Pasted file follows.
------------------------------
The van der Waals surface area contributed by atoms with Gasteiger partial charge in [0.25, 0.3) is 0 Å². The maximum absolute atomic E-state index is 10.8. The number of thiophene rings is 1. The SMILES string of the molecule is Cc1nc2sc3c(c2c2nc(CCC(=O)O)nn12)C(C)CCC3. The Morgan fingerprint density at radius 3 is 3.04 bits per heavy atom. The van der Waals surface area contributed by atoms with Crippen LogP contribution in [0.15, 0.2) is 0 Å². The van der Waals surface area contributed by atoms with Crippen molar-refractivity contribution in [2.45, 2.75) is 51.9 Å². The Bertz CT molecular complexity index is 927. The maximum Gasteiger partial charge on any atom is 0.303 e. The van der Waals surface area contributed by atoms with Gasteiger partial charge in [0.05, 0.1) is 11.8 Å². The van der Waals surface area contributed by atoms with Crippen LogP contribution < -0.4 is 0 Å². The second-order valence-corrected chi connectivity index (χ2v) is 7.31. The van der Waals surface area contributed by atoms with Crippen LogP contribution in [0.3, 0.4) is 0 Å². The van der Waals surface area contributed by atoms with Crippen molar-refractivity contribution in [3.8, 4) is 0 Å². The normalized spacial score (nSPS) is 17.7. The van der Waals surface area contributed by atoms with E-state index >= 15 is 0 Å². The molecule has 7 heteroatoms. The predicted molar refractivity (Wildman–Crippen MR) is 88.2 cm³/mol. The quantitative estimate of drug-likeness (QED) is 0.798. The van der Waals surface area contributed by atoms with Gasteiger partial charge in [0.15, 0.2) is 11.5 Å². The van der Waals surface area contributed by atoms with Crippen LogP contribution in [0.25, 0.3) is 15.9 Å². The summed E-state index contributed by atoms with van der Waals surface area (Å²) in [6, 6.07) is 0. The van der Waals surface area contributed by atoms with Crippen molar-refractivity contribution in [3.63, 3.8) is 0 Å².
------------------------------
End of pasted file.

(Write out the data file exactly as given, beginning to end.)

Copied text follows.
The van der Waals surface area contributed by atoms with Gasteiger partial charge in [0.25, 0.3) is 0 Å². The maximum absolute atomic E-state index is 10.8. The number of thiophene rings is 1. The SMILES string of the molecule is Cc1nc2sc3c(c2c2nc(CCC(=O)O)nn12)C(C)CCC3. The Morgan fingerprint density at radius 3 is 3.04 bits per heavy atom. The van der Waals surface area contributed by atoms with Crippen LogP contribution in [0.15, 0.2) is 0 Å². The van der Waals surface area contributed by atoms with Crippen molar-refractivity contribution in [2.45, 2.75) is 51.9 Å². The Bertz CT molecular complexity index is 927. The maximum Gasteiger partial charge on any atom is 0.303 e. The van der Waals surface area contributed by atoms with Gasteiger partial charge in [0.05, 0.1) is 11.8 Å². The van der Waals surface area contributed by atoms with Crippen LogP contribution < -0.4 is 0 Å². The second-order valence-corrected chi connectivity index (χ2v) is 7.31. The van der Waals surface area contributed by atoms with Crippen LogP contribution in [0.3, 0.4) is 0 Å². The van der Waals surface area contributed by atoms with Crippen molar-refractivity contribution in [3.8, 4) is 0 Å². The normalized spacial score (nSPS) is 17.7. The van der Waals surface area contributed by atoms with E-state index >= 15 is 0 Å². The molecule has 7 heteroatoms. The predicted molar refractivity (Wildman–Crippen MR) is 88.2 cm³/mol. The quantitative estimate of drug-likeness (QED) is 0.798. The van der Waals surface area contributed by atoms with Gasteiger partial charge in [0.15, 0.2) is 11.5 Å². The van der Waals surface area contributed by atoms with Crippen LogP contribution in [0.25, 0.3) is 15.9 Å². The summed E-state index contributed by atoms with van der Waals surface area (Å²) in [6, 6.07) is 0. The van der Waals surface area contributed by atoms with Crippen molar-refractivity contribution in [3.63, 3.8) is 0 Å².